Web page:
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REVIEW: Meet the many personalities of Bleachers' Strange Desires

Deirdre still can't believe SheKnows pays her to do what she loves. She began telling stories before she could even write. Once someone gave her a pen, there was no prying it away; so a degree in journalism was the only thing that made s...

Bleachers' Strange Desires leaves us wanting more music, less genre jumps, auto-tune

After being clobbered by the anthemic style in the Bleachers single, "I Wanna Get Better," we expected nothing short of awesomeness from Strange Desires. What the man behind the Bleachers moniker, Jack Antonoff, delivered was schizophrenic electro-pop that we don't hate entirely but aren't in love with either.

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At first listen, nearly all of Strange Desires is acceptable. Fun even. Songs like his lead single and "Wake Me Up" blend well together and are likable and easy to bop around to which, of course, we love. Who wouldn't? But that's about where the congruent sounds end.

To say Strange Desires lacks something to pull all the songs together wouldn't be entirely accurate. As a matter of fact, thematically, the songs are all fairly similar. High school must have been a real b**** for Antonoff. Strange Desires appears to be one expensive endeavor to share his issues and feelings from that time. And we get it... as nerdy girls, we even appreciate it.

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Five songs into the album, though, and we begin to feel a little like we're continually reliving the first half of Sixteen Candles without ever getting to the perfect kiss. While the story is the same, the way it's told changes with each song. There's an overly auto-tuned version here, a lowered-voice "Is that Matt Berninger?"-narrated retelling there and a drop somewhere else. Antonoff may have been trying to show off range or his eclectic musical interests. Instead, it comes off as pandering for as many listeners as possible. If this were Sixteen Candles, first everyone would forget our birthday in black and white, and then everyone would ignore it in French.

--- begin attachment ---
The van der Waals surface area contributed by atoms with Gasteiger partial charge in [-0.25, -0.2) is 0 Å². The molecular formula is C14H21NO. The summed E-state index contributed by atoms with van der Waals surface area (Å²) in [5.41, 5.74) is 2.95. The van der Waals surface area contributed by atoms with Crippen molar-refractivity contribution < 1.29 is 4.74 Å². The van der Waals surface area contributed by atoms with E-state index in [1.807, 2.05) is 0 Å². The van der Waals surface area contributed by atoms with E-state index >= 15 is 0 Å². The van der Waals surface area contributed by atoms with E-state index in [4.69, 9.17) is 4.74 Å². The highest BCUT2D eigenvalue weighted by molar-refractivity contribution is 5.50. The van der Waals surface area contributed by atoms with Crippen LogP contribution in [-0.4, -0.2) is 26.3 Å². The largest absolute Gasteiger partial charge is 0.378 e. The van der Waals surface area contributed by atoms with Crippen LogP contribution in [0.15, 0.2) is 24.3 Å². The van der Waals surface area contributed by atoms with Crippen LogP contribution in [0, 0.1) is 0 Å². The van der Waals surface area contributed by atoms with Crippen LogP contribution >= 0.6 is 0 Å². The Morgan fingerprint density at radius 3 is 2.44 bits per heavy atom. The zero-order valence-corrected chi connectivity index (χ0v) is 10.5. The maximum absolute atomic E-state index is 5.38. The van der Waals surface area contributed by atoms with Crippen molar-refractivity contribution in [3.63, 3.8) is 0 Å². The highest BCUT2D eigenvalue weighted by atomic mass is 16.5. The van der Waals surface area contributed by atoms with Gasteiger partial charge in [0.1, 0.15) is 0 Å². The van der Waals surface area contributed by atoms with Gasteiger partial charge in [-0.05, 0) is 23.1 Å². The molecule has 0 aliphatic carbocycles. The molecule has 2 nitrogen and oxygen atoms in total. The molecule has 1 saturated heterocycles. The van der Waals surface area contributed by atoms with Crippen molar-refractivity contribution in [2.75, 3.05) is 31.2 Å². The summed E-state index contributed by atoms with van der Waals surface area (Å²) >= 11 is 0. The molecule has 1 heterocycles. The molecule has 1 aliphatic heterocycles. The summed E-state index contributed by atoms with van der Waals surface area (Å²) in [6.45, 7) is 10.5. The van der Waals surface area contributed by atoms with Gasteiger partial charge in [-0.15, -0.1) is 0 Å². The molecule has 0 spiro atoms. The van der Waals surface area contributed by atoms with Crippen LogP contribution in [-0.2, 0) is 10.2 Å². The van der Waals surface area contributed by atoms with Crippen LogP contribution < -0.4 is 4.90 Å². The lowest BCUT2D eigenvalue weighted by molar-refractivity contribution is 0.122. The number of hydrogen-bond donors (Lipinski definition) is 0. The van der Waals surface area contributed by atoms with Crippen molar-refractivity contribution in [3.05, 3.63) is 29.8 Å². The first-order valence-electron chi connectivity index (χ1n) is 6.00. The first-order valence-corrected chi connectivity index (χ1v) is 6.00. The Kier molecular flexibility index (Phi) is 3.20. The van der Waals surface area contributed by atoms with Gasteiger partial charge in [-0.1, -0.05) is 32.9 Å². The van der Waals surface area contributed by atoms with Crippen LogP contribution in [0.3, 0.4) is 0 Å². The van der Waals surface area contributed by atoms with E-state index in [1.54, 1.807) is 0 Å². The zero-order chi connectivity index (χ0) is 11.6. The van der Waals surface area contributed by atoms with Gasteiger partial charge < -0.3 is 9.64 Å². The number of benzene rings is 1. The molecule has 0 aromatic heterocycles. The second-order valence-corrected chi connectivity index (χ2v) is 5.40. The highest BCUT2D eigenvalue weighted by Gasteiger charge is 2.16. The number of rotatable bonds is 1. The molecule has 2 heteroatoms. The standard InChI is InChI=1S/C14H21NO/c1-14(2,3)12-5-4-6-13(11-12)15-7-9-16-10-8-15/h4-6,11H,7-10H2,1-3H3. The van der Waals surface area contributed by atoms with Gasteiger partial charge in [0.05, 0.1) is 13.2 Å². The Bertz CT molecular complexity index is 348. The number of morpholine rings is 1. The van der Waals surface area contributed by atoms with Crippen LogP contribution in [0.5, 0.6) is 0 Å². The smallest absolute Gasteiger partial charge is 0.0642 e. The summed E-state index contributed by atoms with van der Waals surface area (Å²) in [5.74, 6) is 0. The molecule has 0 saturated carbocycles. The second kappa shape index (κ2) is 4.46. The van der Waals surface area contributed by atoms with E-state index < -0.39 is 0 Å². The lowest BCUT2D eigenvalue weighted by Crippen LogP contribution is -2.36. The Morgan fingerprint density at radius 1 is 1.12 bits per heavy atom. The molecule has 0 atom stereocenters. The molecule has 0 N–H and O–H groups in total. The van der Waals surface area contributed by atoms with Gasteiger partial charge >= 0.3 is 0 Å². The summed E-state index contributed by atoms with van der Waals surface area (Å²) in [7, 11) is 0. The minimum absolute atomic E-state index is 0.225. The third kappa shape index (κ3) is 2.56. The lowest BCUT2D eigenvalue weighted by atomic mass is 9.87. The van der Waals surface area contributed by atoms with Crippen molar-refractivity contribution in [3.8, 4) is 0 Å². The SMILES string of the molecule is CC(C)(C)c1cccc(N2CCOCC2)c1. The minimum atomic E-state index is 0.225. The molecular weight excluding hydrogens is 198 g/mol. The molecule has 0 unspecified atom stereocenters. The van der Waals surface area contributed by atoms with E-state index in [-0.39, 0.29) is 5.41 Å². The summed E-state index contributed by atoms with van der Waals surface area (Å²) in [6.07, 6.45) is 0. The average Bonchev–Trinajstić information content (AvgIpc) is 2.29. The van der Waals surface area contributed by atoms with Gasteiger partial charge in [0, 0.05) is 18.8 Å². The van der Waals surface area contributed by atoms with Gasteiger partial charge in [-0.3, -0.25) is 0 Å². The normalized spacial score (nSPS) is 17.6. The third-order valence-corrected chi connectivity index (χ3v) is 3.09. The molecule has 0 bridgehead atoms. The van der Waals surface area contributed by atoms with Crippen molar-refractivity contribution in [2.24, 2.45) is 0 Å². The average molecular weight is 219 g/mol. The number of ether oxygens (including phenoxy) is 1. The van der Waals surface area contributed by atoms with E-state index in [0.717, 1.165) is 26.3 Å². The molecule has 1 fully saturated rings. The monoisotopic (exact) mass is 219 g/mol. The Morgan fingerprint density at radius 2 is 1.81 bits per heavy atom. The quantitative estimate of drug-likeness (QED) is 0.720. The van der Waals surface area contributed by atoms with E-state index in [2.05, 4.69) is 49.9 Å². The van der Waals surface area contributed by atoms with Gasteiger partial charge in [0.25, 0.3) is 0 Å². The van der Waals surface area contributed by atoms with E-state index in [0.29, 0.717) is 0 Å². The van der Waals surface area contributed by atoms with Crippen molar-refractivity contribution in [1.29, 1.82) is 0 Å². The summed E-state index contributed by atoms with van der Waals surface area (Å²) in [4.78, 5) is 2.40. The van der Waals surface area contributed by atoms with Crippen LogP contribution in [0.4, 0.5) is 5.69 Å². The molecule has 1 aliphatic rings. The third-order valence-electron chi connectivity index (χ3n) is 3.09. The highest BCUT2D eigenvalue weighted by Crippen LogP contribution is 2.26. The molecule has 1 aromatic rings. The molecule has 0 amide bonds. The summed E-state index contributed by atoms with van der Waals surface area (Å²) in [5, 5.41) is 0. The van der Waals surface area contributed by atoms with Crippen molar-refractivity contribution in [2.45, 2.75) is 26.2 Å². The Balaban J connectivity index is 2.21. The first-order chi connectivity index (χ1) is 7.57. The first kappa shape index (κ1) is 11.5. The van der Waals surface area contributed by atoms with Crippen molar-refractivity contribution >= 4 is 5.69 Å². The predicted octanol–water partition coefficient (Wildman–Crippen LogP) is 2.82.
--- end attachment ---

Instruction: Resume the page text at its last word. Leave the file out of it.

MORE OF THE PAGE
To be fair, we should also point out that nearly in all cases there is a hopelessly optimistic spin on things. Life is awful. But it will get better. Antonoff has mentioned that John Hughes is a bit of an inspiration, hence the Sixteen Candles reference. And we feel it. Just like with the massive singles released by his other band, fun., Bleachers shares a "this too shall pass" attitude. You can't hate that kind of belief in life, especially during America's current emotional climate. That's why fun. is so insanely popular and why Antonoff channeled that same vibe for Strange Desires. (And why "I Wanna Get Better" is still our favorite track.) Sadly, the sound of the record is just too disjointed for it to work as well as it could have.

Hardly anything about Strange Desires is worthy of hate. Antonoff made sure to engineer a record with a few things for everyone, and we're certain it will cater to the masses just fine. We'll even unabashedly admit that many of its songs will make their way onto our summer beach playlists. Honestly, the only true abomination comes from the mellow and whining Yoko Ono-assisted "I'm Ready to Move On." And that channeling of The National on "You're Still a Mystery" is freaking awesome. We truly love it... because we love The National. It's not that Strange Desires is a bad album; we're just unsure what Antonoff wants from the Bleachers. Hopefully, he can figure it out for a second record.

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